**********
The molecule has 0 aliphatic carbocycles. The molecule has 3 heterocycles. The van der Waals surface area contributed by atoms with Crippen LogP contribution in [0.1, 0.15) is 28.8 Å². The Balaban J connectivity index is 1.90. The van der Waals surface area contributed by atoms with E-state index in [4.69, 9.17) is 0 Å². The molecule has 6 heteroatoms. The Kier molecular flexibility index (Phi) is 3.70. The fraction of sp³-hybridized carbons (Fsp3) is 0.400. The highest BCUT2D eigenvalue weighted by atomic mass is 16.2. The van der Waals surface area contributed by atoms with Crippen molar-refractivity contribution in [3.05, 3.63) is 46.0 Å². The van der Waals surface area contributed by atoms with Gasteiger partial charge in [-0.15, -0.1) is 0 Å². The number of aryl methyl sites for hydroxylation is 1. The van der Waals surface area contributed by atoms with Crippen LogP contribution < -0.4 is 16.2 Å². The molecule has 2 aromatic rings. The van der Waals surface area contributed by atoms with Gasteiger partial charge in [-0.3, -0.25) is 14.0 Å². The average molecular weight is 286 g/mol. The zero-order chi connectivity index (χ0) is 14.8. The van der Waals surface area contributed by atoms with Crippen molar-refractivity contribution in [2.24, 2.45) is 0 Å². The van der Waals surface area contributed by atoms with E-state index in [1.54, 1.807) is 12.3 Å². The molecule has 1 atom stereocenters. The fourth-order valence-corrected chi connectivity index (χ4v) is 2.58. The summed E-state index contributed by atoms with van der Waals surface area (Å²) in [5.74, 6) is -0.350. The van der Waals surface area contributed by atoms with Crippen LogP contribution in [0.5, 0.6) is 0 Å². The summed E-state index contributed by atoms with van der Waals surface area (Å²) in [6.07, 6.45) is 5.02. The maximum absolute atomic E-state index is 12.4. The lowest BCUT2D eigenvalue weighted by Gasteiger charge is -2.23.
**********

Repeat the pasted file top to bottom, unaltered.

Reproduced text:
The molecule has 0 aliphatic carbocycles. The molecule has 3 heterocycles. The van der Waals surface area contributed by atoms with Crippen LogP contribution in [0.1, 0.15) is 28.8 Å². The Balaban J connectivity index is 1.90. The van der Waals surface area contributed by atoms with E-state index in [4.69, 9.17) is 0 Å². The molecule has 6 heteroatoms. The Kier molecular flexibility index (Phi) is 3.70. The fraction of sp³-hybridized carbons (Fsp3) is 0.400. The highest BCUT2D eigenvalue weighted by atomic mass is 16.2. The van der Waals surface area contributed by atoms with Crippen molar-refractivity contribution in [3.05, 3.63) is 46.0 Å². The van der Waals surface area contributed by atoms with Gasteiger partial charge in [-0.15, -0.1) is 0 Å². The number of aryl methyl sites for hydroxylation is 1. The van der Waals surface area contributed by atoms with Crippen LogP contribution < -0.4 is 16.2 Å². The molecule has 2 aromatic rings. The van der Waals surface area contributed by atoms with Gasteiger partial charge in [-0.3, -0.25) is 14.0 Å². The average molecular weight is 286 g/mol. The zero-order chi connectivity index (χ0) is 14.8. The van der Waals surface area contributed by atoms with Crippen molar-refractivity contribution in [2.24, 2.45) is 0 Å². The van der Waals surface area contributed by atoms with E-state index in [1.54, 1.807) is 12.3 Å². The molecule has 1 atom stereocenters. The fourth-order valence-corrected chi connectivity index (χ4v) is 2.58. The summed E-state index contributed by atoms with van der Waals surface area (Å²) in [5.74, 6) is -0.350. The van der Waals surface area contributed by atoms with Crippen LogP contribution in [0.5, 0.6) is 0 Å². The summed E-state index contributed by atoms with van der Waals surface area (Å²) in [6.07, 6.45) is 5.02. The maximum absolute atomic E-state index is 12.4. The lowest BCUT2D eigenvalue weighted by Gasteiger charge is -2.23.